Monday, November 8, 2010

Rep. Trent Franks Strongly Urges President Obama to Confront India's Government over Ongoing Policy of Visa Denial


November 6, 2010 – Congressman Trent Franks (AZ-02) gave the following statement today as President Obama begins his ten-day trip through Asia beginning with a visit for several days in India. Just last week, the Indian Embassy refused to grant visas to a member of Congressman Franks' staff as well as to another sitting Member of Congress, who were told that their visas had been placed on "indefinite hold." The Congressional delegation had sought entry to the country for the purpose of attending a ceremony commemorating the work of an organization dedicated to rescuing and rehabilitating drug addicts, AIDS-infected orphans, and victims of sex trafficking.

"In recent weeks and months, the Indian Embassy and government have increasingly implemented a policy of denying visas to groups and government delegations, including a fellow Member of Congress and a member of my staff, who have sought to travel to the country for the purpose of advocating for human rights, particularly for the victims of the grotesque epidemic of sex trafficking. As a valued ally and a growing partner in trade, it is distressing that the Indian Embassy and government would openly thwart U.S. groups’ attempts to travel to the country to work together in addressing a growing problem and a common threat to the shared values of our two nations— sex trafficking as well as other fundamental human rights violations."

The recent denial is not the first instance of the Indian government denying entry to government delegations or human rights advocacy organizations. In June of 2009, the U.S. Commission on International Freedom was denied visas for its proposed visit to assess India's human rights situation and it was not offered alternative travel dates. Another private human rights advocacy organization was later also denied entry. Additionally, on November 1st, 2010, Professor Richard Shapiro, Chair and Associate Professor of the Department of Anthropology at the California Institute of Integral Studies (CIIS) in San Francisco, was denied entry indefinitely by the Immigration Authorities in New Delhi. Professor Shapiro's wife, Angana Chatterji, who is the Co-convener of the International People's Tribunal on Human Rights and Justice in Indian-administered Kashmir (IPTK) and also Professor ofAnthropology at CIIS, has reportedly experienced repeated harassment in India for her work on human rights.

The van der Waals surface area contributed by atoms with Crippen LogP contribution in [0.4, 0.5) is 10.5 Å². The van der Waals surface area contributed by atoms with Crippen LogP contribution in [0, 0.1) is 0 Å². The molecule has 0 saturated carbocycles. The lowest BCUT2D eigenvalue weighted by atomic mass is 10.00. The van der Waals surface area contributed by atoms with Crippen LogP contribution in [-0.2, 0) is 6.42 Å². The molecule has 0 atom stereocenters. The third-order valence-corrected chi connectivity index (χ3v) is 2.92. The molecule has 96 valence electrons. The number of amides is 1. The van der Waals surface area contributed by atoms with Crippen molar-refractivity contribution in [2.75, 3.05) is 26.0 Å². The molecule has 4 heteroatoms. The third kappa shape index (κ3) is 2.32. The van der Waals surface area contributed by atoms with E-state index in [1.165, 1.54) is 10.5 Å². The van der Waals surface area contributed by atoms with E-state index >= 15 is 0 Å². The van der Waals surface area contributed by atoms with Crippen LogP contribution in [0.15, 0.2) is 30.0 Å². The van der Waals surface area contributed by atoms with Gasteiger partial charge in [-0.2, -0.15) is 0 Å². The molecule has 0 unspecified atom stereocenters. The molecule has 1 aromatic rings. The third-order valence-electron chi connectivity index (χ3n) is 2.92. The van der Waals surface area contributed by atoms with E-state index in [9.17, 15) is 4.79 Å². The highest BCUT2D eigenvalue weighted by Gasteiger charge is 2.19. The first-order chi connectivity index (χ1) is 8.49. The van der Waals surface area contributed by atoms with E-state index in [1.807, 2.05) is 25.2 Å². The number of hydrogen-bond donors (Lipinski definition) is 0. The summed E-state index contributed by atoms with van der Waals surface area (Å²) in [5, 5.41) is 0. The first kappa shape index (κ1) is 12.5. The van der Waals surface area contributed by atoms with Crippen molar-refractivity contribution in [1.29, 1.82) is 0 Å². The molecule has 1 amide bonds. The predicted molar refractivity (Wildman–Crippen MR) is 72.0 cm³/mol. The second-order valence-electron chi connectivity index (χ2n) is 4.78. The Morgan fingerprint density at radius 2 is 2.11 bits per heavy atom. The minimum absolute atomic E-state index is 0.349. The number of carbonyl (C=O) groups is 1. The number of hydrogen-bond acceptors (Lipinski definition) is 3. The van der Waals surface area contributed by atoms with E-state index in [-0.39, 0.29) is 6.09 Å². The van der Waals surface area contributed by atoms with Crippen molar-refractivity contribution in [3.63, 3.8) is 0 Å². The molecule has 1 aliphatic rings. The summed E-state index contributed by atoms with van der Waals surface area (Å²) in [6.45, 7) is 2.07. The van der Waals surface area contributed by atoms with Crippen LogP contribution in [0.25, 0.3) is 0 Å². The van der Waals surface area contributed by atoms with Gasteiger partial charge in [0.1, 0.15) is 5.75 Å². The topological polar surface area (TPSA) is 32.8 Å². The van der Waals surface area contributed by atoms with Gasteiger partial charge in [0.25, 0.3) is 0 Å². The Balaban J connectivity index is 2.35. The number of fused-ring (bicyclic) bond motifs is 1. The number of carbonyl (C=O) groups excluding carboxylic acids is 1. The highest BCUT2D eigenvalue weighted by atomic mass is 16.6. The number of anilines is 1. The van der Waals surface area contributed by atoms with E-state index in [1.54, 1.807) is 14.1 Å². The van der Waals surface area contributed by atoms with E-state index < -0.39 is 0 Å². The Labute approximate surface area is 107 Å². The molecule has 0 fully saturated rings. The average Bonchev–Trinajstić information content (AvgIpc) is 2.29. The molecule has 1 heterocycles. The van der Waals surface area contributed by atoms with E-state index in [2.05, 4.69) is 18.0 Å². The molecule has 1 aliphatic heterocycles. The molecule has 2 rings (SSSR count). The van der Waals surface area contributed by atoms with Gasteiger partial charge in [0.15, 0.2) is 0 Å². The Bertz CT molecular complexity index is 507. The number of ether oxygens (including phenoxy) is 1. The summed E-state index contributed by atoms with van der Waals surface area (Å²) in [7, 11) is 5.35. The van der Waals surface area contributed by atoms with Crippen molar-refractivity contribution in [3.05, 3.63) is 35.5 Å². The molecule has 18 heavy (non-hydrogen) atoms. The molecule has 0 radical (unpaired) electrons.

Taken collectively, these incidents show a concerning and growing disdain on the part of the Indian government for working with its key allies to protect the fundamental rights of its citizens and to address the growing problem of sex trafficking and other human rights violations within India’s borders.

"These actions on behalf of the government of India call into question the sincerity of its commitment to eliminating the scourge of human trafficking and its willingness to have its human rights conditions assessed." Franks stated. "It also makes India's call for the U.S. government to extend more visas to Indian citizens ironic in light of its own repeated denials to American citizens, U.S. government organizations, and Members of the United States Congress."

"Furthermore, should President Obama fail to address this critical issue during his extended stay in India while prioritizing issues relating to our international trade policies with India, he will fail his responsibility as President to speak forcefully in defense of human rights and forfeit a prime opportunity with a key ally to reaffirm the United States' unwavering commitment to the dignity of every human person.

"President Obama has himself stated that 'If we aren’t willing to pay a price for our values, then we should ask ourselves whether we truly believe in them at all.' I strongly urge the President to live up to his own words and address the issue of these visa denials during his meetings with Indian state officials."

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